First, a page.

Algorithms for Geometric Matching, Clustering, and Covering
With the popularization of GPS-enabled devices such as mobile phones, location data are becoming available at an unprecedented scale. The locations may be collected from many different sources such as vehicles moving around a city, user check-ins in social networks, and geo-tagged micro-blogging photos or messages. Besides the longitude and latitude, each location record may also have a timestamp and additional information such as the name of the location. Time-ordered sequences of these locations form trajectories, which together contain useful high-level information about people's movement patterns.
The first part of this thesis focuses on a few geometric problems motivated by the matching and clustering of trajectories. We first give a new algorithm for computing a matching between a pair of curves under existing models such as dynamic time warping (DTW). The algorithm is more efficient than standard dynamic programming algorithms both theoretically and practically. We then propose a new matching model for trajectories that avoids the drawbacks of existing models. For trajectory clustering, we present an algorithm that computes clusters of subtrajectories, which correspond to common movement patterns. We also consider trajectories of check-ins, and propose a statistical generative model, which identifies check-in clusters as well as the transition patterns between the clusters.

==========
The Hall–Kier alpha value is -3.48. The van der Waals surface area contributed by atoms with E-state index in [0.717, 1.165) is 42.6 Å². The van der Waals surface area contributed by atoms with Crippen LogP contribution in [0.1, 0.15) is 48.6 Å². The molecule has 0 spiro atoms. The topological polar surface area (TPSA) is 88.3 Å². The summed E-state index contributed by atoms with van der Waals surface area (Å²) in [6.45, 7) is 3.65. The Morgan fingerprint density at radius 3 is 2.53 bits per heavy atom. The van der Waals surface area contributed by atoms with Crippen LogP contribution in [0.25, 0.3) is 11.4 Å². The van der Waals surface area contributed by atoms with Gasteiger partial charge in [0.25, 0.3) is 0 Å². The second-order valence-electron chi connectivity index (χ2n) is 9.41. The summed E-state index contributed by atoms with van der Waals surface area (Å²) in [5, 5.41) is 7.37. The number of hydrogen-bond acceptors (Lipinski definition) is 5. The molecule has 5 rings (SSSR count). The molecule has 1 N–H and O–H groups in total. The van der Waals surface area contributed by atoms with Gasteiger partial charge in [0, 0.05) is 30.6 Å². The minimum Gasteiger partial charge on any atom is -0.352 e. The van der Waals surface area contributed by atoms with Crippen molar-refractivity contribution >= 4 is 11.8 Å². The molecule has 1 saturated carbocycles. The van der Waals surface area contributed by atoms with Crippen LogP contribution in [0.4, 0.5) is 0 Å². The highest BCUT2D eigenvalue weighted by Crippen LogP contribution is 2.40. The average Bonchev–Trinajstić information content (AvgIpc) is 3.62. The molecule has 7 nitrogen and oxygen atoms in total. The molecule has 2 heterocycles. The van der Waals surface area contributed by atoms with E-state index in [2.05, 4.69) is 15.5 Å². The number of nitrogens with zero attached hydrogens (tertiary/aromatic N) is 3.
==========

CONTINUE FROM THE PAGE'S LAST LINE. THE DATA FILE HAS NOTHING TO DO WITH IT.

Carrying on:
The second part of the thesis considers the problem of covering shortest paths in a road network, motivated by an EV charging station placement problem. More specifically, a subset of vertices in the road network are selected to place charging stations so that every shortest path contains enough charging stations and can be traveled by an EV without draining the battery. We first introduce a general technique for the geometric set cover problem. This technique leads to near-linear-time approximation algorithms, which are the state-of-the-art algorithms for this problem in either running time or approximation ratio. We then use this technique to develop a near-linear-time algorithm for this
shortest-path cover problem.
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